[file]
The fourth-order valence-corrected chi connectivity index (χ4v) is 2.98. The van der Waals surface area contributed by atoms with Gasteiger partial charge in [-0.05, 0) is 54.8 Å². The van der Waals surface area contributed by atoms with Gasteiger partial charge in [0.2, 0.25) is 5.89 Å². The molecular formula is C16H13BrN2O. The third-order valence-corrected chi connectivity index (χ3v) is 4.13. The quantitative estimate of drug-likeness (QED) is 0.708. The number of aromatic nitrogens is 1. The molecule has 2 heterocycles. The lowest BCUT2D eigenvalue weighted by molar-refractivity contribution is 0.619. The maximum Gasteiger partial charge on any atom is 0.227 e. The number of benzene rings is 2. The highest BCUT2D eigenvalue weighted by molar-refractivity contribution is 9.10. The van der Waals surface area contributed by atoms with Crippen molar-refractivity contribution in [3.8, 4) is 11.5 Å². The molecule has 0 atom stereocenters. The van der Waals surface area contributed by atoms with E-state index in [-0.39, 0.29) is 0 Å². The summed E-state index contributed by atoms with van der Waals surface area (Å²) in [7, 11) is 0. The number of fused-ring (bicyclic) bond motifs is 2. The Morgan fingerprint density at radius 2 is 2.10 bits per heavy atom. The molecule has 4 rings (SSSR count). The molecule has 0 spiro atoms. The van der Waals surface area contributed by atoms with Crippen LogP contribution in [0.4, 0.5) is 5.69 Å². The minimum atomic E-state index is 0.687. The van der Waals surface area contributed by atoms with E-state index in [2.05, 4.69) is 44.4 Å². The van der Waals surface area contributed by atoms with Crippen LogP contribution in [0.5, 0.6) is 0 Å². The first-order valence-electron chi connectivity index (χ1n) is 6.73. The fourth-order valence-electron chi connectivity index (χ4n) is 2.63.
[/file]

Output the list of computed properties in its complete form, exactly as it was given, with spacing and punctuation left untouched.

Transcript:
The fourth-order valence-corrected chi connectivity index (χ4v) is 2.98. The van der Waals surface area contributed by atoms with Gasteiger partial charge in [-0.05, 0) is 54.8 Å². The van der Waals surface area contributed by atoms with Gasteiger partial charge in [0.2, 0.25) is 5.89 Å². The molecular formula is C16H13BrN2O. The third-order valence-corrected chi connectivity index (χ3v) is 4.13. The quantitative estimate of drug-likeness (QED) is 0.708. The number of aromatic nitrogens is 1. The molecule has 2 heterocycles. The lowest BCUT2D eigenvalue weighted by molar-refractivity contribution is 0.619. The maximum Gasteiger partial charge on any atom is 0.227 e. The number of benzene rings is 2. The highest BCUT2D eigenvalue weighted by molar-refractivity contribution is 9.10. The van der Waals surface area contributed by atoms with Crippen molar-refractivity contribution in [3.8, 4) is 11.5 Å². The molecule has 0 atom stereocenters. The van der Waals surface area contributed by atoms with E-state index in [-0.39, 0.29) is 0 Å². The summed E-state index contributed by atoms with van der Waals surface area (Å²) in [7, 11) is 0. The number of fused-ring (bicyclic) bond motifs is 2. The Morgan fingerprint density at radius 2 is 2.10 bits per heavy atom. The molecule has 4 rings (SSSR count). The molecule has 0 spiro atoms. The van der Waals surface area contributed by atoms with Crippen LogP contribution in [0.4, 0.5) is 5.69 Å². The minimum atomic E-state index is 0.687. The van der Waals surface area contributed by atoms with E-state index in [2.05, 4.69) is 44.4 Å². The van der Waals surface area contributed by atoms with Crippen LogP contribution in [0.5, 0.6) is 0 Å². The first-order valence-electron chi connectivity index (χ1n) is 6.73. The fourth-order valence-electron chi connectivity index (χ4n) is 2.63.